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Ha! I do this ALL the time (except when my knees are acting up with arthritis...or I'm just stiff). Who knew I was building core strength? Can't wait to hear your next suggestion Kym!


I watched similar declines in my own parents and it is mind boggling to see. And my younger brother is relearning how to walk and get out of a seat after a long hospital stay. I am going to pay more attention to how I sit down and get up. I need to be able to put things away in the lower cabinets for a while!


This is a good one and I do practice this all the time. Another one I like is standing on one leg when waiting on line or at other times throughout the day to keep me in balance.


This is something they test you for at the "geezer gym" (which I haven't returned to due to Delta) every 3 months. I have been aware of standing up hands free but I need to be more mindful of it to meet your challenge. I find if engaged my core muscles first then my back doesn't get involved and I can stand up pain free. Thank you for making us aware and helping us age well!


Squats are one of the few strength exercises that I actually enjoy! I do a few every time I go to the restroom, it's a good way to get them in all day long.


OK OK OK!! I hate it, but I'll do it... and be more aware of HOW.


Oh, man. I've been noticing this in the kitchen lately. In my biceps and wrists, when I tried to flip my Spanish tortilla in the cast iron skillet last night. I couldn't do it! So--yes.
And squats. I LOVE squats. Hate lunges, but I'll do squats all day long. Best place? In the shower while I let my conditioner work!
Hope you're having cozy times Up North this week. :)


I'm already doing squats as part of my exercise routine, but I never thought of doing them in connect with sitting and standing. I'm now going to make a point so sit and stand hands free as much as possible!


Oh, wait! You're not UP! I'm just catching up...obviously. Hope fall is coming to YOU, then.


Thank you Kym. Very helpful and very important.


Excellent Kym! I also exercise all the time but would never consciously do the chair thing. Thank-you!!!


I like this idea! But I will have to make one modification... Sherman will have to move first (which could be a challenge, lol)

Julia in KW

Ok! I’m on board and looking forward to upcoming suggestions. It is amazing how quickly you can lose tone if you stop doing something you normally do. I am just getting back to some daily exercises in addition to daily walking (gets me away from my home desk and out in the neighbourhood)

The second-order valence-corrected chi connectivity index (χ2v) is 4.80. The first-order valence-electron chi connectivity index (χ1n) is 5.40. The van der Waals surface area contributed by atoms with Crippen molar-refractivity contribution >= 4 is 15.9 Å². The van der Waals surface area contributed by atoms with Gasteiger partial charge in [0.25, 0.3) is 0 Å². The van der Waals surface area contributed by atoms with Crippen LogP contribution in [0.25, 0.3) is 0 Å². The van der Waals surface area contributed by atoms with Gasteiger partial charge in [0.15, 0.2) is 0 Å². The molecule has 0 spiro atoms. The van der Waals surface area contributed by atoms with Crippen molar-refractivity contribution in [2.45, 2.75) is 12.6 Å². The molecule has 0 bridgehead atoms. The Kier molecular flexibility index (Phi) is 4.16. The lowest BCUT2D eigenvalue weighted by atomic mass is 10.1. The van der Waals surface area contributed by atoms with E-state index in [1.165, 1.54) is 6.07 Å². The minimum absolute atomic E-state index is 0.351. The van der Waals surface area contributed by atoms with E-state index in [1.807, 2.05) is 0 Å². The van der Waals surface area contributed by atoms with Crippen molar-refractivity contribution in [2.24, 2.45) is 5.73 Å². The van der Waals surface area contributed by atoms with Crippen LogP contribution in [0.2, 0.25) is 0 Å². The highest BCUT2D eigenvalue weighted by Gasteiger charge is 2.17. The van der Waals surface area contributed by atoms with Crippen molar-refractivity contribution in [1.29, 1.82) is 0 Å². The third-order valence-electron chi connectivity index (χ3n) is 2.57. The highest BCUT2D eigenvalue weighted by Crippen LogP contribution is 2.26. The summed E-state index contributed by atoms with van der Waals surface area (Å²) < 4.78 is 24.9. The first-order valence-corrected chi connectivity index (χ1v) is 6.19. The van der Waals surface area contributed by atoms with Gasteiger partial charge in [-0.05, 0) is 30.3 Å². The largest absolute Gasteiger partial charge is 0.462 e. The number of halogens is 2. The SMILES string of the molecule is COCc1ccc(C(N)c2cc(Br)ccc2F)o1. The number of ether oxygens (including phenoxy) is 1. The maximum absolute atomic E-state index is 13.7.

This is such a great idea Kym, thank you! My mom broke her ankle just before she turned 50 and I don't think it was mended very well. She hasn't been the same since (and she has arthritis and had both hips replaced by the time she was 60) ... and she's been my inspiration to keep moving! I know from my older friends that balance gets to be a real issue and lower body and core strength can help so much with that. (as can good glasses ;-)


I'm with Vicki in the back of the squat class, agreeing to your challenge but grumbling about it a bit! I know you're right as I saw my father and MiL unable to perform the basic activities of daily living because they lacked any strength at all. I haven't yet been visited by the core strength fairy, so I'll be doing your prescribed body weight squats. Thank you!

kathy b

Your advice is sound

Gale Zucker

I love this! Thank be been trying to add small fitness changes and this is perfect!


Thanks for this!!!!! I started a Pilates class this past summer and I have been amazed at how much I needed it. After PT a couple of times for my shoulder which was constantly hurting. I needed to build up those muscles a little more aggressively than the PT was doing. Within a month my shoulder was back to normal. The class has been a blessing. We use the reformers and when the instructor can't be there, I can still go in and work out all those muscles: legs, shoulders, core. The mini-tramp is also a great cardio workout. I have been so thankful to have found a good way to workout without being in the weight room where the men are grunting and groaning.


When we moved I lost my Seniors exercise class with an inspired young instructor whose workout system addressed all these issues - balance, strength, endurance, etc, We all used to walk out of that class happy - and not sore or injured. I am on a hunt to find something similar again. At least I walk 40-50 minutes daily. That’s something at least.


I just started back with some training after a long hiatus. I'm not going to lie, ever since getting my covid vaccines I have had a lot of trouble with my knees. Weird, right? Just today when I was coming down the stairs I started thinking maybe I should take a joint supplement to grease them up a bit....but I am going to give your squat challenge a try, getting in and out of the chair and at work, I sit in a chair more than I like to.